FIG. 6 is a simplified diagram of a fast gradient echo (FGRE) pulse sequence used in another embodiment of the scheme of FIG. 3;

FIG. 7 is a simplified diagram of a fast spin echo (FSE) pulse sequence used in still another embodiment of the scheme of FIG. 3; and

FIG. 8 is a waveform diagram including a part of the correction technique of the scheme of FIG. 3.

DETAILED DESCRIPTION OF THE INVENTION

Referring to FIG. 1, there is shown the major components of a magnetic resonance (MR) imaging system. The operation of the system is controlled from an operator console 100 which includes an input device 101, a control panel 102, and a display 104. The console 100 communicates through a link 116l with a separate computer system 107 that enables an operator to control the production and display of images on the screen 104. The computer system 107 includes a number of modules which communicate with each other through a backplane. These include an image processor module 106, a CPU module 108 and a memory module 113, known in the art as a frame buffer for storing image data arrays. The computer system 107 is linked to a disk storage 111 and a tape drive 112 for storage of image data and programs, and it communicates with a separate system control 122 through a high speed serial link 115.

The system control 122 includes a set of modules connected together by a backplane. These include a CPU module 119 and a pulse generator module 121 which connects to the operator console 100 through a serial link 125. It is through this link 125 that the system control 122 receives commands from the operator which indicate the scan sequence that is to be performed. The pulse generator module 121 operates the system components to carry out the desired scan sequence. It produces data which indicate the timing, strength and shape of RF pulses, and the timing of and length of a data acquisition window. The pulse generator module 121 connects to a set of gradient amplifiers 127, to control the timing and shape of the gradient pulses to be produced during the scan. The pulse generator module 121 also receives patient data from a physiological acquisition controller 129 that receives signals from a number of different sensors connected to the patient, such as ECG signals from electrodes or respiratory signals from a bellows. And finally, the pulse generator module 121 connects to a scan room interface circuit 133 which receives signals from various sensors associated with the condition of the patient and the magnet system. It is also through the scan room interface circuit 133 that a patient positioning system 134 receives commands to move the patient to the desired position for the scan.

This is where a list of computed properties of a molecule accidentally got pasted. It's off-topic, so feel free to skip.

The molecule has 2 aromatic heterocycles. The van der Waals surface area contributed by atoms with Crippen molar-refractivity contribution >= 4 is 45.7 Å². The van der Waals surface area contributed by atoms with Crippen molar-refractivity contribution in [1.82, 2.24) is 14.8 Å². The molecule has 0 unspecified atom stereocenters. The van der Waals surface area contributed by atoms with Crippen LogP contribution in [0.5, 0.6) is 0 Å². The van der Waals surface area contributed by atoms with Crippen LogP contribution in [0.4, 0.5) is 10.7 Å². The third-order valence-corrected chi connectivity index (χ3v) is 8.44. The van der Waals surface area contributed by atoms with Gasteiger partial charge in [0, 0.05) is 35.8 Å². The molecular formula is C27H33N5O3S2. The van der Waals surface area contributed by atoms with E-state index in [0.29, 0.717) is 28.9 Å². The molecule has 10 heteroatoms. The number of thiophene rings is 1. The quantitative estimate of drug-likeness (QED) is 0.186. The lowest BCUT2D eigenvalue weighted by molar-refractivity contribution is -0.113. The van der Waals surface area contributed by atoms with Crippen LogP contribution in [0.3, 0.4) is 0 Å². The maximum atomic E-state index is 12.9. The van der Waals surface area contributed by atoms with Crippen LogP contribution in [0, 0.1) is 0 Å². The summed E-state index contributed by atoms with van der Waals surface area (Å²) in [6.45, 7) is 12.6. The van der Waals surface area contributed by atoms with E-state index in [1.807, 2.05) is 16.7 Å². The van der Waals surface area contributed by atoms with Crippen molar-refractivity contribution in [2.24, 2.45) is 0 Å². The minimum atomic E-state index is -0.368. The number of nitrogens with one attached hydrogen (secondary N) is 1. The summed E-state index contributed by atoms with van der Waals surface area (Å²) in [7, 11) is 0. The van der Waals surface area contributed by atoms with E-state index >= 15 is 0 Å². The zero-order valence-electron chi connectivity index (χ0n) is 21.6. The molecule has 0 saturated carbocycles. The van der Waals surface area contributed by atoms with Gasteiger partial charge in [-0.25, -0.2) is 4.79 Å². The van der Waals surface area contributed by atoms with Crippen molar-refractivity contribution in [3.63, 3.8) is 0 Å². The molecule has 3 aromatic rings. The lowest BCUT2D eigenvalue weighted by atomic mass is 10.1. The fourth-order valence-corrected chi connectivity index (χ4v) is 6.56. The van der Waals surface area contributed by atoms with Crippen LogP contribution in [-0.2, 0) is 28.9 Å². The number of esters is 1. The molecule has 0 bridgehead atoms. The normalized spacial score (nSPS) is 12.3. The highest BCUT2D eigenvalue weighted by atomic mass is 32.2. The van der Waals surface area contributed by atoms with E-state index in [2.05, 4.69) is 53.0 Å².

The gradient waveforms produced by the pulse generator module 121 are applied to a gradient amplifier system 127 comprised of Gx, Gy, and Gz amplifiers. Each gradient amplifier excites a corresponding gradient coil in an assembly generally designated 139 to produce the magnetic field gradients used for spatially encoding acquired signals. The gradient coil assembly 139 forms part of a magnet assembly 141 which includes a polarizing magnet 140 and a whole-body RF coil 152.

A transceiver module 150 in the system control 122 produces pulses which are amplified by an RF amplifier 151 and coupled to the RF coil 152 by a transmit/receiver switch 154. The resulting signals emitted by the excited nuclei in the patient may be sensed by the same RF coil 152 and coupled through the transmit/receive switch 154 to a preamplifier 153. The amplified MR signals are demodulated, filtered, and digitized in the receiver section of the transceiver 150. The transmit/receive switch 154 is controlled by a signal from the pulse generator module 121 to electrically connect the RF amplifier 151 to the coil 152 during the transmit mode and to connect the preamplifier 153 during the receive mode. The transmit/receive switch 154 also enables a separate RF coil (for example, a head coil or surface coil) to be used in either the transmit or receive mode.